Hello darkness, my old friend | KEYNOTES


NdN Popular Culture: Musings on Cultural Appropriation and Representation

This talk will explore the meaning of NdN popular culture. Using various cultural artifacts, including Indigenous hip-hop, television shows, and movies, I will analyze the various forms of cultural politics and the limits of representation as Indigenous artists produce them within mainstream US popular culture.

Kyle T. Mays is an Assistant Professor of African American Studies, American Indian Studies, and History at UCLA. He is a transdisciplinary scholar of urban history and studies, Afro-Indigenous Studies, and contemporary popular culture. He is the author of Hip Hop Beats, Indigenous Rhymes: Modernity and Hip Hop in Indigenous North America (SUNY Press, 2018), An Afro-Indigenous History of the United States (Beacon Press, 2021), and City of Dispossessions: Indigenous Peoples, African Americans, and the Creation of Modern Detroit (University of Pennsylvania Press, 2022).


La Nuit américaine: Artificial Darkness and Race in Recent American Art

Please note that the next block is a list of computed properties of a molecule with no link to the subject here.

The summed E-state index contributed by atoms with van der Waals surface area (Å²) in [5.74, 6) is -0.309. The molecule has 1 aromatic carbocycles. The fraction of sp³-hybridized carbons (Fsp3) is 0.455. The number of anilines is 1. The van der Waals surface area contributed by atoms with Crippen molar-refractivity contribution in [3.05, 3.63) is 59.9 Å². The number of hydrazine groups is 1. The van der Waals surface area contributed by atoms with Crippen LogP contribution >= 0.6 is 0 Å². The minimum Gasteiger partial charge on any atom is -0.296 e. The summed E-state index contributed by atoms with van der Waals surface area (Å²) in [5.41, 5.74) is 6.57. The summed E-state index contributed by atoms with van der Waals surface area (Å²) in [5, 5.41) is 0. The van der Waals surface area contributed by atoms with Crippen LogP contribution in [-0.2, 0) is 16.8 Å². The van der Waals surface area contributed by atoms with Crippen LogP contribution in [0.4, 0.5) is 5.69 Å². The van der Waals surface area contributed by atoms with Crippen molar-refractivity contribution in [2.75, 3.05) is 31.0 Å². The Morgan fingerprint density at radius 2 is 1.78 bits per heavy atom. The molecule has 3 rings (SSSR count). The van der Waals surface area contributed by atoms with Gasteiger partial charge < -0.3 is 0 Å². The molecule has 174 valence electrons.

Beginning with Dawoud Bey’s series of photographs, Night Coming Tenderly, Black (2017), this talk explores two essential features of the American night: its technologized artificiality and its nebulous yet lethal racism. Less a product of nature than of darkroom techniques and historical oppression, Bey’s nocturnes are an essential gateway to rethink the relationship between artificial darkness and race in recent American art.

Noam M. Elcott is Associate Professor for the history of modern art and director of the Center for Comparative Media at Columbia University. He is also an editor of the journal Grey Room. Elcott is the author of the award-winning book Artificial Darkness: An Obscure History of Modern Art and Media (University of Chicago Press, 2016; paperback 2018), as well as essays on art, film, and media published in leading journals, anthologies, and exhibition catalogues. His current book projects are ArtTM: A History of Modern Art, Authenticity, and Trademarks and Photography, Identity, Status: August Sander’s People of the Twentieth Century.